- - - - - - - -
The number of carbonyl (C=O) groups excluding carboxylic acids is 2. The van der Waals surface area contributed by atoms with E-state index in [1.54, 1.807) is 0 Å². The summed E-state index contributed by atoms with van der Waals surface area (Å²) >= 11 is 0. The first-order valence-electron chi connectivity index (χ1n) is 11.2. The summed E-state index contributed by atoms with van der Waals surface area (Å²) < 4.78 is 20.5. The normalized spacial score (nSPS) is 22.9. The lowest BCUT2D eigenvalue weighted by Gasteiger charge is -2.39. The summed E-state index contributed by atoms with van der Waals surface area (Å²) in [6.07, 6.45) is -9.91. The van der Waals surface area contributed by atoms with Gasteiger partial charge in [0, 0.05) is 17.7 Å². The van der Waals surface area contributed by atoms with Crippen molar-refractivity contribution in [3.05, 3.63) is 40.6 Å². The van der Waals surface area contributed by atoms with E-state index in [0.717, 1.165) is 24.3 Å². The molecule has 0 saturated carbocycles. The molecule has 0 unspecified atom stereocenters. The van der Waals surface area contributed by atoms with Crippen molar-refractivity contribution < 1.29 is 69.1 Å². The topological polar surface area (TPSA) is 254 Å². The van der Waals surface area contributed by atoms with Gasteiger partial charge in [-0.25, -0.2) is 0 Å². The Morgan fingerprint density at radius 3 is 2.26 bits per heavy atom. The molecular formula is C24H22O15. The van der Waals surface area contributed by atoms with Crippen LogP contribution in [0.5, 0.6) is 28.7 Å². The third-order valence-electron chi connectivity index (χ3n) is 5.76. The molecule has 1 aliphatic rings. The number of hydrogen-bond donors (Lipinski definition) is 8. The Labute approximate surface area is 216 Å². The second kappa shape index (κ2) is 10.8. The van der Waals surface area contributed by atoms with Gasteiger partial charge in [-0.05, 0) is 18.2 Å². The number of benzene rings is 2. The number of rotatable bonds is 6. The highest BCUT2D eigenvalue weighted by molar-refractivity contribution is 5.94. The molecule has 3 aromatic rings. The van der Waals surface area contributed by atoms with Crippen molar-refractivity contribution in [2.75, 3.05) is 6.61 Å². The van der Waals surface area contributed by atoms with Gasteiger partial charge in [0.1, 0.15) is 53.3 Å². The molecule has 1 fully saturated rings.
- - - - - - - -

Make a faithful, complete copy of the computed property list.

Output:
The number of carbonyl (C=O) groups excluding carboxylic acids is 2. The van der Waals surface area contributed by atoms with E-state index in [1.54, 1.807) is 0 Å². The summed E-state index contributed by atoms with van der Waals surface area (Å²) >= 11 is 0. The first-order valence-electron chi connectivity index (χ1n) is 11.2. The summed E-state index contributed by atoms with van der Waals surface area (Å²) < 4.78 is 20.5. The normalized spacial score (nSPS) is 22.9. The lowest BCUT2D eigenvalue weighted by Gasteiger charge is -2.39. The summed E-state index contributed by atoms with van der Waals surface area (Å²) in [6.07, 6.45) is -9.91. The van der Waals surface area contributed by atoms with Gasteiger partial charge in [0, 0.05) is 17.7 Å². The van der Waals surface area contributed by atoms with Crippen molar-refractivity contribution in [3.05, 3.63) is 40.6 Å². The van der Waals surface area contributed by atoms with E-state index in [0.717, 1.165) is 24.3 Å². The molecule has 0 saturated carbocycles. The molecule has 0 unspecified atom stereocenters. The van der Waals surface area contributed by atoms with Crippen molar-refractivity contribution < 1.29 is 69.1 Å². The topological polar surface area (TPSA) is 254 Å². The van der Waals surface area contributed by atoms with Gasteiger partial charge in [-0.25, -0.2) is 0 Å². The Morgan fingerprint density at radius 3 is 2.26 bits per heavy atom. The molecular formula is C24H22O15. The van der Waals surface area contributed by atoms with Crippen LogP contribution in [0.5, 0.6) is 28.7 Å². The third-order valence-electron chi connectivity index (χ3n) is 5.76. The molecule has 1 aliphatic rings. The number of hydrogen-bond donors (Lipinski definition) is 8. The Labute approximate surface area is 216 Å². The second kappa shape index (κ2) is 10.8. The van der Waals surface area contributed by atoms with Gasteiger partial charge in [-0.05, 0) is 18.2 Å². The number of benzene rings is 2. The number of rotatable bonds is 6. The highest BCUT2D eigenvalue weighted by molar-refractivity contribution is 5.94. The molecule has 3 aromatic rings. The van der Waals surface area contributed by atoms with Crippen molar-refractivity contribution in [2.75, 3.05) is 6.61 Å². The van der Waals surface area contributed by atoms with Gasteiger partial charge in [0.1, 0.15) is 53.3 Å². The molecule has 1 fully saturated rings.